-1 * -1 = 1

I recall this seemed completely backwards, intuitively. And most the class agreed. But the teacher explained to everyone that they were wrong. However, the beauty of math is that it really is just a set of rules, made up, out of thin air.

This is just one definition of multiplication. We can imagine a different system of numbers, with a different system of multiplication rules, where the opposite is true:

-1 * -1 = -1

And as long as we can make the rules consistent, each system of numbers is just as valid.

However, if we have two number systems, we of course can't have the same symbol mean two different things or it's hard to read. So we can define the more intuitive '-1' with a special symbol like 'i' (perhaps to stand for something like "intuitive -1").

Then we can connect the two number systems together like:

i * i = -1

Then we can treat 'i' like any other unit of measure. As in: 1i, 2i, 3i, ...

A 'complex number' makes use of both number systems, and can be visualized the same way as two-dimensional XY coordinate system. The difference is that each axis has a different number system attached to it. These can written as a sum:

x = a + bi

The term 'imaginary' is a horribly confusing term though, since these numbers are no more or less imaginary than ordinary negative numbers. If anything, they are based in more intuitive rules about negative numbers.

If anything, you can just think of i as "a more intuitive -1" which follows an alternative multiplication rule: two "intuitive" negative numbers multiplied together equal a "regular" negative number.  This is entirely consistent with the standard rule: two "regular" negatives multiplied together equal a "regular" positive number.

Monday, December 7, 2009

Making sense of bad electronic notation

One thing that used to really bug me about electrical notation is that electron flow is actually going in the opposite direction of the conventional current notation. The current is typically shown moving from the positive terminal to the negative terminal in conventional current notation. However, the electrons are actually moving from the negative to the positive terminal.

The problem is, when Ben Franklin came up with labels 'positive' and 'negative' it was a clever guess. What are the odds of being wrong about current flow? 50/50? By the time people figured out the details, the counter-intuitive notation had firmly cemented itself in electric nomenclature. :)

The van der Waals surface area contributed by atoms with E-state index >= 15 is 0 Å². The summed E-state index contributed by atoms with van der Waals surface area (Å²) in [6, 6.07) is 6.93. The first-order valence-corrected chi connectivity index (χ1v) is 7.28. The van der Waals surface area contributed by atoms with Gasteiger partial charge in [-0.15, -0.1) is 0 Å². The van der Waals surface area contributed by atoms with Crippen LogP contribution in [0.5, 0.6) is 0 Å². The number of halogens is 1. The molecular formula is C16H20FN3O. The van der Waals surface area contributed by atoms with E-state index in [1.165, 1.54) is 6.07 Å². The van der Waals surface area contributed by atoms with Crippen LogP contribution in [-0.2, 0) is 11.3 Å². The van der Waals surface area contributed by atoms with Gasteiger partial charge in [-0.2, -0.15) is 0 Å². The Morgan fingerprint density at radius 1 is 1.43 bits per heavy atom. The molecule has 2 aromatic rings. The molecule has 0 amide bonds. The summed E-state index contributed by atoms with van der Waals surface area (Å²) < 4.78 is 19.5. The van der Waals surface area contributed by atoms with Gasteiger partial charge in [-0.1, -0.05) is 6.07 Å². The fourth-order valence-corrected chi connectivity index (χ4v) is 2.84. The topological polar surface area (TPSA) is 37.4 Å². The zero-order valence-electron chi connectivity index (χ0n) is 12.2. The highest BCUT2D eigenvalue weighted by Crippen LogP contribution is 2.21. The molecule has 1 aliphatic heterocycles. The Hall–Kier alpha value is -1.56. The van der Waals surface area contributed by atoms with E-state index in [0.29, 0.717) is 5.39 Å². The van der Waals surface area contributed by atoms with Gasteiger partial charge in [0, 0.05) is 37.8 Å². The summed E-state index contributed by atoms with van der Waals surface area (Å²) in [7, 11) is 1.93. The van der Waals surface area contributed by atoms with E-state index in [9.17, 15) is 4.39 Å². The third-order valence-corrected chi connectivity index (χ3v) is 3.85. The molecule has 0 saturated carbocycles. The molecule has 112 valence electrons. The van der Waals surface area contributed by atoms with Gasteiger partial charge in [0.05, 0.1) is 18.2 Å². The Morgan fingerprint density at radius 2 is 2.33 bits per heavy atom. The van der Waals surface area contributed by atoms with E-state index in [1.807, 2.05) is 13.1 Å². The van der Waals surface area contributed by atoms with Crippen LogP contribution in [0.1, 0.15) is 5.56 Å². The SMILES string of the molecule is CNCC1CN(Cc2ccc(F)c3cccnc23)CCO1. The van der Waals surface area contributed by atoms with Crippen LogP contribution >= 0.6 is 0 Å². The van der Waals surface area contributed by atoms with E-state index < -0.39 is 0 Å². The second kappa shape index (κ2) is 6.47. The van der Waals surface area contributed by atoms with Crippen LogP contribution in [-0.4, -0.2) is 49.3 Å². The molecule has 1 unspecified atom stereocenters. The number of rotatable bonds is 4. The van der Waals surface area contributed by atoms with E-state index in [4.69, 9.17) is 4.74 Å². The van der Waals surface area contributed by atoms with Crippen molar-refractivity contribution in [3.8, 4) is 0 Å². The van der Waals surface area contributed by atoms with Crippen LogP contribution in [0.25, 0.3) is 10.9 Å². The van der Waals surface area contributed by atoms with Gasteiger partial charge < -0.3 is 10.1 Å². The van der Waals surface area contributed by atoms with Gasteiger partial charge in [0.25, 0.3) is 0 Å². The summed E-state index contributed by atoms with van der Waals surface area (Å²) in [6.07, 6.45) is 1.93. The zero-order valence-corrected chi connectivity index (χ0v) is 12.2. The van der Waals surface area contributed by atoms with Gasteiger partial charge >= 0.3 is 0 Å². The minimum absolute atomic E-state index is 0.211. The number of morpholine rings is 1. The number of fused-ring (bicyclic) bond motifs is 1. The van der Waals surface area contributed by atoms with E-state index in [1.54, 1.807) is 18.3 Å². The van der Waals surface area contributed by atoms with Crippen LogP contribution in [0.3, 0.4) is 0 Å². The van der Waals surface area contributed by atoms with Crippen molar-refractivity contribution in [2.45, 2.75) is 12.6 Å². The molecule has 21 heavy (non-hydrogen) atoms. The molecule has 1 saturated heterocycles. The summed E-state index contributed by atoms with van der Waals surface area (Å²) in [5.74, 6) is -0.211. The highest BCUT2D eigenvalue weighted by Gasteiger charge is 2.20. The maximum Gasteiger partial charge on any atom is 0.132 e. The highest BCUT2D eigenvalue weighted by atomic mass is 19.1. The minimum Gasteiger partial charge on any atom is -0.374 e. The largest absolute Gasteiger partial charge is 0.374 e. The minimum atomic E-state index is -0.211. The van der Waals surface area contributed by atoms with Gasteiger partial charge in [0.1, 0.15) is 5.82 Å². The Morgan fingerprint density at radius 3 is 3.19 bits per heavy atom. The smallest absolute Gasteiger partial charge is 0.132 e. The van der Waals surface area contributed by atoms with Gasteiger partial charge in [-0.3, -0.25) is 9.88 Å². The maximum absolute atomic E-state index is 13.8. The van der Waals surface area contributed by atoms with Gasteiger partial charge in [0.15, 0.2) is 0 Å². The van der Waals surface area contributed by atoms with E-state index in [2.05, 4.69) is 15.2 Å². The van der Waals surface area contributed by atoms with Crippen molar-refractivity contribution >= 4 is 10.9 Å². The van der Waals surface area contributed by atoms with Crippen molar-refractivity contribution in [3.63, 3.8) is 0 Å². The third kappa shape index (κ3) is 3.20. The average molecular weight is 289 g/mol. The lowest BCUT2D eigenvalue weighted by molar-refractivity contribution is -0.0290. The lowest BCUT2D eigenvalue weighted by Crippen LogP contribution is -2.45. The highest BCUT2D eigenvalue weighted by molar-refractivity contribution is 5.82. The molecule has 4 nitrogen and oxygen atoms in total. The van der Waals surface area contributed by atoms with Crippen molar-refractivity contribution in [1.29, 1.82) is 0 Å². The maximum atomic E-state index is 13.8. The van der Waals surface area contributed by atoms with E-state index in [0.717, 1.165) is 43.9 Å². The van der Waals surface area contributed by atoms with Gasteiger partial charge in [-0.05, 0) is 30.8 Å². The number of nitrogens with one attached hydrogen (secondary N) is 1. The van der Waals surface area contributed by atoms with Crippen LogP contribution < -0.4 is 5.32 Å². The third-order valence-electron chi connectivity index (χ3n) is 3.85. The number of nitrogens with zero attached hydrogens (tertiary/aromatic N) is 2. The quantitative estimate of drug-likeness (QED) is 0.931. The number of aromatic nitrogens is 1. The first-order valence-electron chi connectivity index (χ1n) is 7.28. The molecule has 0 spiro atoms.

Anyway, counter-intuitive notation is confusing to me, so I finally came up with a work-around of making sense of conventional diagrams. Instead of thinking of a circuit as an electron-powered device, you can also think of a circuit as a vacuum-powered device. Then the positive terminal has a "surplus of vacuum" as compared to the negative terminal.

If two sealed jars are connected by tube, the difference in air pressure between them represents the voltage. The one with the lowest pressure would be the positive end (which can be seen as driving the system). The actual number of particles flowing through the tube would be the current (amps).

The Amps, Volts and Resistance are somewhat circularly defined. Ideally, a pressure difference of 1 Volt will allow 1 Amp of current (6.242 x 10 ^ 18 charge carriers / sec) to move through a tube with 1 Ohm of resistance.

I suppose, it doesn't really matter as to the direction of the current in a circuit, as long as the notation is consistent. In some cases, it might be easier to visualize something as a vacuum-powered device rather than an electron-powered device. Just like it's sometimes easier to think in terms of 'conductance' vs 'resistance' -- as two sides of the same coin.

Clever Clock Design

"This clock, spotted at Design Miami, features an LCD face playing a 12-hour loop of a man erasing and redrawing the time every minute."